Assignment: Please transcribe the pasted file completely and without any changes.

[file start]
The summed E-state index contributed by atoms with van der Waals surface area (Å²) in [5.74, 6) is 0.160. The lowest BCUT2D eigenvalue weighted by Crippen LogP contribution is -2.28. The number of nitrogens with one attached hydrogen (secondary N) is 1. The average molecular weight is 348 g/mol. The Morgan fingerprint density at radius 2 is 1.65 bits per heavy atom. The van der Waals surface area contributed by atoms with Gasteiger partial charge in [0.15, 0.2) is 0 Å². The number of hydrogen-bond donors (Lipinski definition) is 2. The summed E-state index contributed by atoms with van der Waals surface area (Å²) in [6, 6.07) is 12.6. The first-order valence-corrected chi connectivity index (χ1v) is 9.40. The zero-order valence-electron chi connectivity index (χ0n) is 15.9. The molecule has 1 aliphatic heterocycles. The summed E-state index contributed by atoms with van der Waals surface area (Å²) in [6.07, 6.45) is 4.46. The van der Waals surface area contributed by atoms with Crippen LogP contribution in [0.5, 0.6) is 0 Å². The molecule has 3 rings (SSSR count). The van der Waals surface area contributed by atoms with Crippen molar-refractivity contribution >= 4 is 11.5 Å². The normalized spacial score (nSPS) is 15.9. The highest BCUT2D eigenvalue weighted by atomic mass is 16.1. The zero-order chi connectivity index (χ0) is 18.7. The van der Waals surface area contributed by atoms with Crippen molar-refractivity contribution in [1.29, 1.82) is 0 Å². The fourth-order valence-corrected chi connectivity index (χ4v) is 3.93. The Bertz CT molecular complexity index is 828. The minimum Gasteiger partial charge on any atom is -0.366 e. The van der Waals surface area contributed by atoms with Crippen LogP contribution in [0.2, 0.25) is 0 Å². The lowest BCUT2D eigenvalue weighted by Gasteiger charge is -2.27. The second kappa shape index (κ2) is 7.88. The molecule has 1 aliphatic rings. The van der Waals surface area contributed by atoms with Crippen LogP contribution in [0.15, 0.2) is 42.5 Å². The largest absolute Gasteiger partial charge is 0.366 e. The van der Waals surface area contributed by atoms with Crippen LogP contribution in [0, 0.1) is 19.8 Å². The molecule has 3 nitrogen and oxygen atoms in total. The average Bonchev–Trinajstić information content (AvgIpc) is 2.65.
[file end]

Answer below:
The summed E-state index contributed by atoms with van der Waals surface area (Å²) in [5.74, 6) is 0.160. The lowest BCUT2D eigenvalue weighted by Crippen LogP contribution is -2.28. The number of nitrogens with one attached hydrogen (secondary N) is 1. The average molecular weight is 348 g/mol. The Morgan fingerprint density at radius 2 is 1.65 bits per heavy atom. The van der Waals surface area contributed by atoms with Gasteiger partial charge in [0.15, 0.2) is 0 Å². The number of hydrogen-bond donors (Lipinski definition) is 2. The summed E-state index contributed by atoms with van der Waals surface area (Å²) in [6, 6.07) is 12.6. The first-order valence-corrected chi connectivity index (χ1v) is 9.40. The zero-order valence-electron chi connectivity index (χ0n) is 15.9. The molecule has 1 aliphatic heterocycles. The summed E-state index contributed by atoms with van der Waals surface area (Å²) in [6.07, 6.45) is 4.46. The van der Waals surface area contributed by atoms with Crippen LogP contribution in [0.5, 0.6) is 0 Å². The molecule has 3 rings (SSSR count). The van der Waals surface area contributed by atoms with Crippen molar-refractivity contribution >= 4 is 11.5 Å². The normalized spacial score (nSPS) is 15.9. The highest BCUT2D eigenvalue weighted by atomic mass is 16.1. The zero-order chi connectivity index (χ0) is 18.7. The van der Waals surface area contributed by atoms with Crippen molar-refractivity contribution in [1.29, 1.82) is 0 Å². The fourth-order valence-corrected chi connectivity index (χ4v) is 3.93. The Bertz CT molecular complexity index is 828. The minimum Gasteiger partial charge on any atom is -0.366 e. The van der Waals surface area contributed by atoms with Crippen LogP contribution in [0.2, 0.25) is 0 Å². The lowest BCUT2D eigenvalue weighted by Gasteiger charge is -2.27. The second kappa shape index (κ2) is 7.88. The molecule has 1 aliphatic rings. The van der Waals surface area contributed by atoms with Crippen LogP contribution in [0.15, 0.2) is 42.5 Å². The largest absolute Gasteiger partial charge is 0.366 e. The van der Waals surface area contributed by atoms with Crippen LogP contribution in [0, 0.1) is 19.8 Å². The molecule has 3 nitrogen and oxygen atoms in total. The average Bonchev–Trinajstić information content (AvgIpc) is 2.65.